I had a conversation with a class this morning regarding the labelling of axes on graphs.In particular, how we should indicate the units. Most quantities we deal with in physics carry units. A speed might be 35 km/h, a distance might be 16.8 mm, a pressure could be 28 kPa. Saying that a speed is 35 is wrong and meaningless. 35 km/h is rather different to 35 m/s or 35 inches/day.
If we are plotting two quantities, for example to find a relationship between them, we need to indicate what units the axes are in. A typical way to do that would be to include the unit in brackets after the label. So if we are plotting a distance, we might label our axis ‘distance (m)’, with the ‘(m)’ indicating that the numbers on the plot are in metres. But let’s say we are dealing with small distances, such as the spacing between atoms in a crystal. Then nanometres (one billionth of a metre) would be more appropriate as units. So we could label our axis as ‘distance (nm)’, indicating the numbers on the plot are in nanometres.
That’s the easy, pragmatic approach an engineer might take. For the physicist, however, it is not rigorous enough. So the physicist takes the same plot, crosses out ‘distance (nm)’ and instead writes ’109 distance / m’.
How do we decipher that? (One of my students this morning suggested this was like a secret code physicists use to make sure their work is unreadable to anyone outside their area.) To a physicist or mathematician it’s perfectly logical. Let’s suppose we want to indicate on the plot a distance of 5.6 nanometres (that is, 5.6 x 10-9 metres). Then ’109 distance / m’ is just:
109 distance /m = 109 (5.6 x 10-9 m) / m = 109 x 10-9 x 5.6 x m/m = 5.6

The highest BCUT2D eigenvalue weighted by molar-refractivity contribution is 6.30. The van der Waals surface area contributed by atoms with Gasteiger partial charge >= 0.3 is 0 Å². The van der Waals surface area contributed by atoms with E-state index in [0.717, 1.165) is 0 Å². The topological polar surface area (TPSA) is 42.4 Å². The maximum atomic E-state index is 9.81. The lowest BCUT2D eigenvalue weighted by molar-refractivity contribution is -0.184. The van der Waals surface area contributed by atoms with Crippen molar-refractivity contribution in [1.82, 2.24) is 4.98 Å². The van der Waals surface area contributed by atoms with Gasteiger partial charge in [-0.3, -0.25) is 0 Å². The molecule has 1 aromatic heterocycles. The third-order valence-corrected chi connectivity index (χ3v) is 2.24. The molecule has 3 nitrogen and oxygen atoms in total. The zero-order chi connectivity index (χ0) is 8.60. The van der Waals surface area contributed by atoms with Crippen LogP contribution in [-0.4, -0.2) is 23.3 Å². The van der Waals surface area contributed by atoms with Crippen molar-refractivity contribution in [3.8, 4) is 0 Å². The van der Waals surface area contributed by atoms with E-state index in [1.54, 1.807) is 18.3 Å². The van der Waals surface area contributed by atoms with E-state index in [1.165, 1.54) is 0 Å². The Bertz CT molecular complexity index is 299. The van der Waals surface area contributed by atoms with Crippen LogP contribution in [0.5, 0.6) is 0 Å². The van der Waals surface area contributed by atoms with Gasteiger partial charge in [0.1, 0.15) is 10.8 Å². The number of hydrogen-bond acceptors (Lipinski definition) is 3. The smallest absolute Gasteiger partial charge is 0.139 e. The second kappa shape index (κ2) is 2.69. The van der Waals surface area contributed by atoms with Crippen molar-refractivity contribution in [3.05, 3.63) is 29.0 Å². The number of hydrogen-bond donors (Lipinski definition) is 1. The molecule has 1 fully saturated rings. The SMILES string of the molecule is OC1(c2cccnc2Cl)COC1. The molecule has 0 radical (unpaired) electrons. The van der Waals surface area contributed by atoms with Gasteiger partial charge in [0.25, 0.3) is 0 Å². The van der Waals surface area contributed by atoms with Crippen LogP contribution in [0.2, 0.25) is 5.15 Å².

We are left with our ‘5.6’ to show on the plot. Note how the 109 at the front cancels the ‘nano’ within the nanometre, and the ‘/m’ cancels the ‘metre’ within the ‘nanometre’. It’s easy and logical once you’ve got it, but if you haven’t, it looks a unweildy and pointless mess.
Really, it comes down to a physicist recognizing a unit for what it actually is – something that the quantity is multiplied by – rather than a tag-on descriptor. I’m currently revising my presentation on preparing for the NZQA Scholarship Physics exam, which I’m giving again on Saturday (19th Sept). There’s a deeply annoying question from last year’s exam which says
By considering energy conservation, show that at the lowest point of the jump, mgh = 1/2 k(23-L)2, where h is the change in height of Emma’s centre of mass.
Why is that wrong? Yes, I do mean wrong, rather than just clumsy. L here is a length (the length of a bungy cord, as it happens). So what is 23-L? The 23 is dimensionless – something dimensionless minus a length makes no sense (unless we go into geometric algebra where it is quite reasonable but I really don’t think that the examiners are wanting that…) It should say ’23 m’, or ’23 metres’. “Ah”, you retort, “but here we are using S.I. units, so m is in kg, g in m/s2, h in metres, k in N/m and L in metres. When we understand the units, there is no issue. 23 – L is 23 minus the number of metres that L is”. That would be true, if the question had said this. But it actually says that ‘h‘ is the change in height of Emma’s centre of mass – i.e. it implies that h is dimensioned, it isn’t just the number of metres that the height changes by. A similar statement tells us that L also is a length, and is therefore a number times a unit.
You might think that is over pedantic, but it does betray some sloppy thinking regarding the nature of quantities on behalf of the examiners.
So what should it say? “… mgh = 1/2 k (23 m – L)2 …” would be the way to write this.